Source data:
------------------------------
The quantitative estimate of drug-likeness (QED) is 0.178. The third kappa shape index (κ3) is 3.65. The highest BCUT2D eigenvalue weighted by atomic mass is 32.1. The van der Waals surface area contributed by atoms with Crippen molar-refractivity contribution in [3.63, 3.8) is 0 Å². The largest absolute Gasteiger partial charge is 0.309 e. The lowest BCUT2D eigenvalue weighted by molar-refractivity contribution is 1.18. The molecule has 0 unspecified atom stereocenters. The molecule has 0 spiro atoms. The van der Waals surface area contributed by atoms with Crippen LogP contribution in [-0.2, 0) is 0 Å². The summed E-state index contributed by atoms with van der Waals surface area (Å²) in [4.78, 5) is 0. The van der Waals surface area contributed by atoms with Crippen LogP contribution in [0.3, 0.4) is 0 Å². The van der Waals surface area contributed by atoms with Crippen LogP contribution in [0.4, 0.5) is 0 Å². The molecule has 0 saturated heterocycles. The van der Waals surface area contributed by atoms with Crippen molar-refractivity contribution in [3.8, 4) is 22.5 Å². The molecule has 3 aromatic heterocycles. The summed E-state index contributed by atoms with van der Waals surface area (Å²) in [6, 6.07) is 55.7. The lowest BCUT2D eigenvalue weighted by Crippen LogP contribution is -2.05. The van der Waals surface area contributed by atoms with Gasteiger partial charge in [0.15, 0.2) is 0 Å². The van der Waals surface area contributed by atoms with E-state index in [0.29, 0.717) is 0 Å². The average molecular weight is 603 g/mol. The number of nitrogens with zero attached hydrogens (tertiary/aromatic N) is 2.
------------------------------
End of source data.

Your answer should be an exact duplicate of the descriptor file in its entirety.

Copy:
The quantitative estimate of drug-likeness (QED) is 0.178. The third kappa shape index (κ3) is 3.65. The highest BCUT2D eigenvalue weighted by atomic mass is 32.1. The van der Waals surface area contributed by atoms with Crippen molar-refractivity contribution in [3.63, 3.8) is 0 Å². The largest absolute Gasteiger partial charge is 0.309 e. The lowest BCUT2D eigenvalue weighted by molar-refractivity contribution is 1.18. The molecule has 0 unspecified atom stereocenters. The molecule has 0 spiro atoms. The van der Waals surface area contributed by atoms with Crippen LogP contribution in [-0.2, 0) is 0 Å². The summed E-state index contributed by atoms with van der Waals surface area (Å²) in [4.78, 5) is 0. The van der Waals surface area contributed by atoms with Crippen LogP contribution in [0.3, 0.4) is 0 Å². The van der Waals surface area contributed by atoms with Crippen LogP contribution in [0.4, 0.5) is 0 Å². The molecule has 0 saturated heterocycles. The van der Waals surface area contributed by atoms with Crippen molar-refractivity contribution in [3.8, 4) is 22.5 Å². The molecule has 3 aromatic heterocycles. The summed E-state index contributed by atoms with van der Waals surface area (Å²) in [6, 6.07) is 55.7. The lowest BCUT2D eigenvalue weighted by Crippen LogP contribution is -2.05. The van der Waals surface area contributed by atoms with Gasteiger partial charge in [0.15, 0.2) is 0 Å². The van der Waals surface area contributed by atoms with E-state index in [0.29, 0.717) is 0 Å². The average molecular weight is 603 g/mol. The number of nitrogens with zero attached hydrogens (tertiary/aromatic N) is 2.